• usually the phase difference of less than a full
cycle can be measured;
• the speed of the carrier must also be known;
The realization of EDM
Receiver
Transmitter
A transmitter is place on the station, and a receiver on
the target.
The carrier is modulated with the measurement
signal, and transmitted by the instrument to the
target.
The receiver receives the signal, demodulates it from
the carrier, and uses the measurement signal to carry
out the measurement.
The realization of EDM
The distance can be computed using the phase
difference or the travel time. However time
synchronization is necessary to be able to measure
these quantities.
We use a reflector at the target, and the receiver is
placed in the instrument together with the
transmitter:
Reflector
Transmitter
Receiver
Time pulse measurement
The instrument emits a pulse, which propagates to the
target, where the reflector reflects it back to the
instrument, where the receiver receives the signal.
The time-of-flight (t) is measured. Thus the covered
distance can be computed:
2 D  t  D 

t
2
Where u is the velocity of light in the atmosphere.
Phase angle measurement
Reflector
Transmitter
Receiver
The signal travels the length of 2D.
Let’s suppose that u and the frequency ( f ) of the
measurement signal are known.
In this case the signal travels during a full cycle:
 
u
f
Where  is the wavelength of the signal.
Phase angle measurement
d
Receiver
Transmitter
N full wa ves = N
2D
The observed phase angle can be used to compute
the residual distance (d):

2

d

Thus the distance:
2D  N  d

D  N

2

d
2
The equation of phase measurements
D  N


2
d
2

D  N


2
 
2 2
The effective wavelength of EDMs:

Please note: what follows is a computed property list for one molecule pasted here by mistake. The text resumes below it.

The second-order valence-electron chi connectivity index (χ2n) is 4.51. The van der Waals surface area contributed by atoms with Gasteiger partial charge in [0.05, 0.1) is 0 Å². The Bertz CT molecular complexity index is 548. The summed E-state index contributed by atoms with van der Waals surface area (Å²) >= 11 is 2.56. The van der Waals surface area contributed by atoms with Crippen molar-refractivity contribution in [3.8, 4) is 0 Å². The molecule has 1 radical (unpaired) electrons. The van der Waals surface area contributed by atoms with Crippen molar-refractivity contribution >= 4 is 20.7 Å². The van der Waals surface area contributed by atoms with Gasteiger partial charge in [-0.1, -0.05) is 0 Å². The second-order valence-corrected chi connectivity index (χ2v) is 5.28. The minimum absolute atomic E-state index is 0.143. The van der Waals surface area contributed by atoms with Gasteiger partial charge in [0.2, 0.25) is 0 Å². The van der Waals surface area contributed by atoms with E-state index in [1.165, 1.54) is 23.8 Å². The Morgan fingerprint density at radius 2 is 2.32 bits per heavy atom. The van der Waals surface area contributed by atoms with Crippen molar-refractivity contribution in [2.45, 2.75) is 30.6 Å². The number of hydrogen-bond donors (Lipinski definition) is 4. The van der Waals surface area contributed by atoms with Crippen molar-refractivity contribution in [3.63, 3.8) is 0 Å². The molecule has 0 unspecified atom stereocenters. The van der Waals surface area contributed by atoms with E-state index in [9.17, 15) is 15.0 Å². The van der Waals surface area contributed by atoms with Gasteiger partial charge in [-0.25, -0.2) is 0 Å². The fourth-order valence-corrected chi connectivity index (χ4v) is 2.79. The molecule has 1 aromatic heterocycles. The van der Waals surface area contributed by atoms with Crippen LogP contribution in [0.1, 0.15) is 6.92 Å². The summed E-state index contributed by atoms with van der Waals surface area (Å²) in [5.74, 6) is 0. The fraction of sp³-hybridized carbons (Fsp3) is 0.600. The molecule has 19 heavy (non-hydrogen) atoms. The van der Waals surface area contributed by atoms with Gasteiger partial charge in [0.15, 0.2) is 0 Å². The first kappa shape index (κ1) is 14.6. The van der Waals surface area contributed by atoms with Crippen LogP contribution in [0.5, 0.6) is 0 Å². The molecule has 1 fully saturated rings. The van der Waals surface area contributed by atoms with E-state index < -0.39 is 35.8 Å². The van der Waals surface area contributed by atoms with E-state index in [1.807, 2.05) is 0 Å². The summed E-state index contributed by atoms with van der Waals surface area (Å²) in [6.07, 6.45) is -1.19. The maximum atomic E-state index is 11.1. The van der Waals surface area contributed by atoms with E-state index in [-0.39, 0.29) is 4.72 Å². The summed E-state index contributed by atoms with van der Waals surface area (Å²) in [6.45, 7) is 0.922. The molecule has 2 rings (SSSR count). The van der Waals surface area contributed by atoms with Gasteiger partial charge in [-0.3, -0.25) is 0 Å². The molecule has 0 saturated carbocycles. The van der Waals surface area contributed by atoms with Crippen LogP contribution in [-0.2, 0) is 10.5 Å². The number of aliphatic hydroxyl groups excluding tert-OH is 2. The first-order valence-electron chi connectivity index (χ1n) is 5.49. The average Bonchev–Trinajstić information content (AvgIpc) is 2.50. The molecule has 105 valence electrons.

 eff 

2
The realization of phase measurements
D  N

2

 
2 2
Method of constant measurement frequency:
 is measured and the residual distance (d) is
computed.
Method of variable measurement frequency:
The measurement frequency is changed so, that 
equals zero. In this case the residual distance is zero
as well.
The determination of N
D  N

2

 
2 2
When the effective wavelength is shorter than the
observed distance, the observation is ambiguous (N
is not known), but accurate.
When the effective wavelength is larger than the
observed distance, the observation is unambiguous
(N=0), but inaccurate due to the long wavelength.
The determination of N
N2 full waves = N2
2D
Two different frequencies are used for the
measurements:
• 1 is larger than the range of the EDM
• 2 provides the higher accuracy
d2
Receiver
Transmitter
N1= 0
d1
The determination of N
N2 full waves = N2
d2
Receiver
Transmitter
N1= 0
d1
2D
The accuracy of phase angle measurement is usually
2-3/10000.
Let’s see the first observation (1eff=2000m):
N=0, accuracy is 0.6 m
d1 = 843.5 m
The determination of N
Let’s see the second observation (2eff= 10m):
N 2  0,
 d
N 2  int  1
 2
 eff
  2  2 . 1765  d 2 
 2
2
2

  84


eff
 3 , 464 m

D  N 2  2 eff  d 2  840 m  3 . 464 m  843 . 464 m